If you do not have a strong sales record, don’t mislead others (or yourself) by presenting yourself as a sales superstar.  Certainly, you don’t want to lie about a skill that you do not possess. To be successful in your career and to form sincere relationships, it is important to be honest about your strengths.

Be specific and sincere.

Avoid falling into the trap of painting your brand with broad strokes. In other words, think of how you are truly unique.  One example of a broad stroke is the term, “industry leader.”  How many industry leaders could we find if we performed a search on LinkedIn?   Perhaps tens of thousands?   If you were asked in what ways are you regarded an industry leader, do you have concrete accomplishments and the reputation to support that claim? Rather than a vague characteristic, capture the attention of others by showing how you are a specialist. Present a specialty that you can easily support with experience, accomplishments, and credentials.

Meet a market demand.

In what ways are you valuable to an employer or your industry? This is important. If employers do not value the skill or knowledge that you treasure, you may want to reconsider featuring that skill as a brand element.  A compelling and attractive brand is one that resonates in the marketplace.  An example of a lackluster brand element may be expertise in a software application that is outdated or something that is on its way out.  You want to hold the brand of an expert in the software app that is on the rise. Be the one that knows the industry well enough to know the skill that will be in great demand next year.

The bottom line is that you want to develop a brand that genuine, proven, and specific.  If you are struggling with your brand, contact me.  Through coaching sessions and assessments, I can help you define, develop, and promote a valuable and targeted brand.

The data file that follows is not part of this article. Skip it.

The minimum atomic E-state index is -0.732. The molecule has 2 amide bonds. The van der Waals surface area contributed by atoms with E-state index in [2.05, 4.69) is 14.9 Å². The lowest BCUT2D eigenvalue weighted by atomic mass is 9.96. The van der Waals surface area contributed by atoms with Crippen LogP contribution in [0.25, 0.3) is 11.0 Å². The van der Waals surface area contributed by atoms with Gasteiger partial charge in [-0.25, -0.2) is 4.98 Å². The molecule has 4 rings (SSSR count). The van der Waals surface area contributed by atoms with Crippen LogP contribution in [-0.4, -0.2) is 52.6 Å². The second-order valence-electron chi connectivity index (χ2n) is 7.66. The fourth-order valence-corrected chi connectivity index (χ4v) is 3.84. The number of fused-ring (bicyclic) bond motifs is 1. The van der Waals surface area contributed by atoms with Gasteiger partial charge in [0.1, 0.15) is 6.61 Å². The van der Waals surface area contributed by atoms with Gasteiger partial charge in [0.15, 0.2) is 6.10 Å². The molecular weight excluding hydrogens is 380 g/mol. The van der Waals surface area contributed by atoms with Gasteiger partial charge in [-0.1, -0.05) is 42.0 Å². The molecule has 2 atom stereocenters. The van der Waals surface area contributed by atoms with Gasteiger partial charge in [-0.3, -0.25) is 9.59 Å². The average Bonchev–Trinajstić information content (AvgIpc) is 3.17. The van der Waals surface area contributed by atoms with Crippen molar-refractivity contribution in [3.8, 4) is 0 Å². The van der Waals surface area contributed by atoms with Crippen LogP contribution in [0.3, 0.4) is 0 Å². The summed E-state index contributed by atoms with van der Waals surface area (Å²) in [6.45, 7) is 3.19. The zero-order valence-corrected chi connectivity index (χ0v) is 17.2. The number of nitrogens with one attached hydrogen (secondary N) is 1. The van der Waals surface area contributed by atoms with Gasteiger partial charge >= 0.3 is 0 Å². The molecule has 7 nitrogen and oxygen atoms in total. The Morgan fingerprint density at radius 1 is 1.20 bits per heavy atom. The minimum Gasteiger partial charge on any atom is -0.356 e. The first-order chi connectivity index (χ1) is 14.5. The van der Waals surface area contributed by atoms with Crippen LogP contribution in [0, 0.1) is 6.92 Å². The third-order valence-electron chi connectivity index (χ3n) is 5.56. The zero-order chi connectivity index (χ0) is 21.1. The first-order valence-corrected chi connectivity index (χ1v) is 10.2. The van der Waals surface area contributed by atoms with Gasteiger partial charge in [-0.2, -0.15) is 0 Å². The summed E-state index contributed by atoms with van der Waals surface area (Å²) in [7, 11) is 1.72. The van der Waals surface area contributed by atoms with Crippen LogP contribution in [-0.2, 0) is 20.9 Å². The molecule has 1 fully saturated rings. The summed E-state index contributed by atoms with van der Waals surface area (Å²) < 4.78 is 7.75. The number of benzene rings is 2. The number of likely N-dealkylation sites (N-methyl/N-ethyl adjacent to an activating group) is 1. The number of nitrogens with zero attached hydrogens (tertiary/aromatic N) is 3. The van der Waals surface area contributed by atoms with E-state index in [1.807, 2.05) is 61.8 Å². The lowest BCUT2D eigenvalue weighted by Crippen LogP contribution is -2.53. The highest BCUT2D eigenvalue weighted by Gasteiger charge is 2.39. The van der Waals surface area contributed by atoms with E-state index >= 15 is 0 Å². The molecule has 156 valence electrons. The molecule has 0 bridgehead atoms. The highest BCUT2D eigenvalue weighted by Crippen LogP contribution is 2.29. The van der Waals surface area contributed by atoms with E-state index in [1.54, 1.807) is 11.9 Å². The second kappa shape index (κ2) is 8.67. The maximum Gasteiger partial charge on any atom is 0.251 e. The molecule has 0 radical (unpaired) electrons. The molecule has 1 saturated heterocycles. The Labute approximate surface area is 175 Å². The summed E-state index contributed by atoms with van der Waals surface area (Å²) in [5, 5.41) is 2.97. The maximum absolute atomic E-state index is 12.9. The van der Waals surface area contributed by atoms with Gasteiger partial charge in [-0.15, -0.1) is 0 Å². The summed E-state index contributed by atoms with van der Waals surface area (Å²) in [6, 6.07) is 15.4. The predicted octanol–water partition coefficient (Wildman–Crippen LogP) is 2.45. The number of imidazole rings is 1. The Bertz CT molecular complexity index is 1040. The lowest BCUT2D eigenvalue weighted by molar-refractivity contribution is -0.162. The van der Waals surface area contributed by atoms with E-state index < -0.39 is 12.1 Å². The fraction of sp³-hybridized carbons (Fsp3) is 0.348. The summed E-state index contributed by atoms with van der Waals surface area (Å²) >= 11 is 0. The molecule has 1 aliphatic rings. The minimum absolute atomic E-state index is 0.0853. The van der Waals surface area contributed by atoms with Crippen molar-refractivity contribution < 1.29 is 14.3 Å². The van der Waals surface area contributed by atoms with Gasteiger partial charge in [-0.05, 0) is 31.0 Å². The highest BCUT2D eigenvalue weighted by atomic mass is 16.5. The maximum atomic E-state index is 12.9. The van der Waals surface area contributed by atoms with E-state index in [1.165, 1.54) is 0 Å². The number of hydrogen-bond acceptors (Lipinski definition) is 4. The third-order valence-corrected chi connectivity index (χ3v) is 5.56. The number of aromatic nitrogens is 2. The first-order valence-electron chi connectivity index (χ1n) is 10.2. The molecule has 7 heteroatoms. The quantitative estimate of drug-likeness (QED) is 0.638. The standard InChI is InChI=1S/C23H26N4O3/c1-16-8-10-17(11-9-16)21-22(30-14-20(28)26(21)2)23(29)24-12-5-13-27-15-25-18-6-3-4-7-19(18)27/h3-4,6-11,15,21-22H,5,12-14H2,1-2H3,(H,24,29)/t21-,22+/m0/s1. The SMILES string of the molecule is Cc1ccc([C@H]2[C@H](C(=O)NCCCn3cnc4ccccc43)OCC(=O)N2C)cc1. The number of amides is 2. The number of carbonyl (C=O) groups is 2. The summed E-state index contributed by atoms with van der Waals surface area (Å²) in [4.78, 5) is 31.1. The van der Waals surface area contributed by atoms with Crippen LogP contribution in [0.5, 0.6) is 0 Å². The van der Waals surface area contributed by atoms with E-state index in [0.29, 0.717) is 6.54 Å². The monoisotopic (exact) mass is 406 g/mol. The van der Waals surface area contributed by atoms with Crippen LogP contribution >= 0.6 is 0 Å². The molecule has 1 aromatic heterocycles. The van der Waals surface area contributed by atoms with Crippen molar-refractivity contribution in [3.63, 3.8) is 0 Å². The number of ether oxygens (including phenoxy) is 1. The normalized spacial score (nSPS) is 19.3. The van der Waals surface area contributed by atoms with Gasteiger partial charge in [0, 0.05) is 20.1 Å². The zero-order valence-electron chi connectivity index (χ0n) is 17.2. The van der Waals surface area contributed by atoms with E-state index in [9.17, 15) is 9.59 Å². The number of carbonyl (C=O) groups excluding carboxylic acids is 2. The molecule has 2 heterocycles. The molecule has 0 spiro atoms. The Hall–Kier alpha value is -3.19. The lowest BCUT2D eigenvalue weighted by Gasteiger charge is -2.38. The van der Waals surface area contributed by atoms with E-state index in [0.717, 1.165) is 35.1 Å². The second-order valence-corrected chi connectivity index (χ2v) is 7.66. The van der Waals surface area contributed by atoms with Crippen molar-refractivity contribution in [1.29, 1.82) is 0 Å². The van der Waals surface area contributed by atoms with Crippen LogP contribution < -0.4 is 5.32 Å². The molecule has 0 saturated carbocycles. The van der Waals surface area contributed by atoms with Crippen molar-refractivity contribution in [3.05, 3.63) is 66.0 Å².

My Occupation Is Changing -- What Should I Do?

Dear Deb:

I have been in my industry for 27 years.   I am a media buyer, mostly cable and infomercials.  My occupation is changing and when my previous employer was bought by a large international company, I was downsized.  The problem is that companies are using more sophisticated specialized software and reporting systems.  In the past, I had information fed to me.  In new roles, they are asking for more advanced software and analytical skills.   At this stage in my career, I am not about to learn new programs or software.  I can open and use Excel sheet and can create simple Word documents. 

I am feeling really desperate as a single woman with a child in college.  I can’t afford to retire and am not equipped to become a computer expert.   How can I explain to the hiring companies that my 27 years in the media buying business for top name brands (infomercials anyone would recognize!) that I am of value without computer skills?

Thank you!


Dear Loretta:

I understand your frustration.  Perhaps you could approach this as a time to reinvent yourself.  I am not suggesting that you do something that you dislike.  However, I am suggesting that you expand your horizon a bit so that you have the basic skills that are expected of any professional.  Here are a few tips to consider:

  • Take courses (one at a time) to update your basic computer skills so that you are proficient and comfortable using MS Word and Excel.
  • Explore other career options within your industry.  Perhaps you can move into a client relations role that does not require the analytical expertise.  While exploring those options, identify the “must have” software skills in each of the roles that you are targeting. Be open to building those skills.
  • If you are feeling overwhelmed with your career planning, try working with a career coach.

Don’t allow the changes in the business world to be an excuse for you to become irrelevant in today’s market.  There are plenty of resources to help you build new skills and also many options for a new career path should you decide to make a change.

Wishing you all the best!